The report documents 29 cases in northern Iraq that show how children under the age of 15 are being forced to become child soldiers for PKK-affiliated terror groups.

Human Rights Watch says the 29 cases of child soldiers they identified are likely a drop in the bucket of the true rates of child recruitment.
Human Rights Watch says the 29 cases of child soldiers they identified are likely a drop in the bucket of the true rates of child recruitment.

Armed groups in northern Iraq affiliated to the PKK terrorist organisation are forcing children under the age of 15 to become child soldiers, a report released by Human Rights Watch (HRW) revealed on Thursday.

The report documents 29 cases that also show how these terror groups have abducted children for recruitment and seriously abused those who tried to leave.

The recruitment or use of children under 15 is a war crime and under international law, non-state armed groups must not, under any circumstances, recruit children or use them in hostilities even if they are "volunteers."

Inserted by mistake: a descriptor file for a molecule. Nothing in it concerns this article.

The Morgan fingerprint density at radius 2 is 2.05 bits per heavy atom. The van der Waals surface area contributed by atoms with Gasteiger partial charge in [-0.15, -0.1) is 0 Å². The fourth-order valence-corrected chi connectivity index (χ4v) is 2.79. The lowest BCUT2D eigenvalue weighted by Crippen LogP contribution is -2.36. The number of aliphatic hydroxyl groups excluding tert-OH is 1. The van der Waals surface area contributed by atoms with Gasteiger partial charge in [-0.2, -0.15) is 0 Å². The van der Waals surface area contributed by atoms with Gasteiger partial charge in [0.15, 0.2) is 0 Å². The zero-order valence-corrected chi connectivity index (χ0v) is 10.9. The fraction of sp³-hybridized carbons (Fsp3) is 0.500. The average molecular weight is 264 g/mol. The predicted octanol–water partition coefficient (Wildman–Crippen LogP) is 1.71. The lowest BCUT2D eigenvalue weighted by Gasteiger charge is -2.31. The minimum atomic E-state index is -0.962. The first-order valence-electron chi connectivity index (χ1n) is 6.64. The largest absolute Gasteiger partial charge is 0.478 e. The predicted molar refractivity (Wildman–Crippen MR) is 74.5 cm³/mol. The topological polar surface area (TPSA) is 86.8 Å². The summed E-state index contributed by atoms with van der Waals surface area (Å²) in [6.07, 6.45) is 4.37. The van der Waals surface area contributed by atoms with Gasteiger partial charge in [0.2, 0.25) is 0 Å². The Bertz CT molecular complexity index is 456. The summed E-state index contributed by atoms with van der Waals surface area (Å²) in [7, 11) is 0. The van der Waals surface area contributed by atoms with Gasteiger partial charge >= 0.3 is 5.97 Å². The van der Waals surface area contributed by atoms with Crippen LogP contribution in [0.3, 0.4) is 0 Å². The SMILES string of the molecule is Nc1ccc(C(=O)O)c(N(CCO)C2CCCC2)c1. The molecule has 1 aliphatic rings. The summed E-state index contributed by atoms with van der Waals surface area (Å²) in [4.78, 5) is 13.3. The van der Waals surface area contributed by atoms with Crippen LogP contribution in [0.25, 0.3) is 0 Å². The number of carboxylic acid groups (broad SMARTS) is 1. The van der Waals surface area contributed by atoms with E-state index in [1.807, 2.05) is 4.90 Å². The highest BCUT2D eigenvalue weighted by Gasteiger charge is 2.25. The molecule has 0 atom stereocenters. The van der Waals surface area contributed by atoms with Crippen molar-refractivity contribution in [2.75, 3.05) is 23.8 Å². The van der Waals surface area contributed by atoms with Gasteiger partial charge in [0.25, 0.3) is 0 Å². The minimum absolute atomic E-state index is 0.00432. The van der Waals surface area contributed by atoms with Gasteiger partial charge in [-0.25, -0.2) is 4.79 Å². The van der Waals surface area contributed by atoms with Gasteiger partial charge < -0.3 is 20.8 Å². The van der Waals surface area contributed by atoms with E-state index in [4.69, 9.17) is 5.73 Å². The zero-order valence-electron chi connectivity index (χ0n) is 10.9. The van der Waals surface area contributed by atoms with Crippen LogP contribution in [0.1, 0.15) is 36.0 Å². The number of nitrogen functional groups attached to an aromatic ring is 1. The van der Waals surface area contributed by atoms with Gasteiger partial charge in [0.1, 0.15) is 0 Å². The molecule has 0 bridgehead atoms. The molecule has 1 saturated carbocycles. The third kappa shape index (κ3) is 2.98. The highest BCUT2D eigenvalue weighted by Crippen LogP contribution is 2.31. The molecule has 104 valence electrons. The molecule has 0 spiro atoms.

The New York-based rights group documented the cases in northern Iraq, where Kurdish and Yezidi children were forced into being recruited by two armed groups, the HPG and the YBS.

The HPG is the armed wing of the PKK, while the YBS is a PKK-affiliated militia made up of members from the Yazidi community.

"The groups should urgently demobilise children, investigate abuses, pledge to end child recruitment and appropriately penalise commanders who fail to do so," the HRW urged.

TRT World's Ali Mustafa talks about the report

HRW researcher Belkis Wille told TRT World that the rights group found 29 definite cases, but the actual number of child soldiers is feared to be much higher.

To read the full report, click here.

Source: TRTWorld and agencies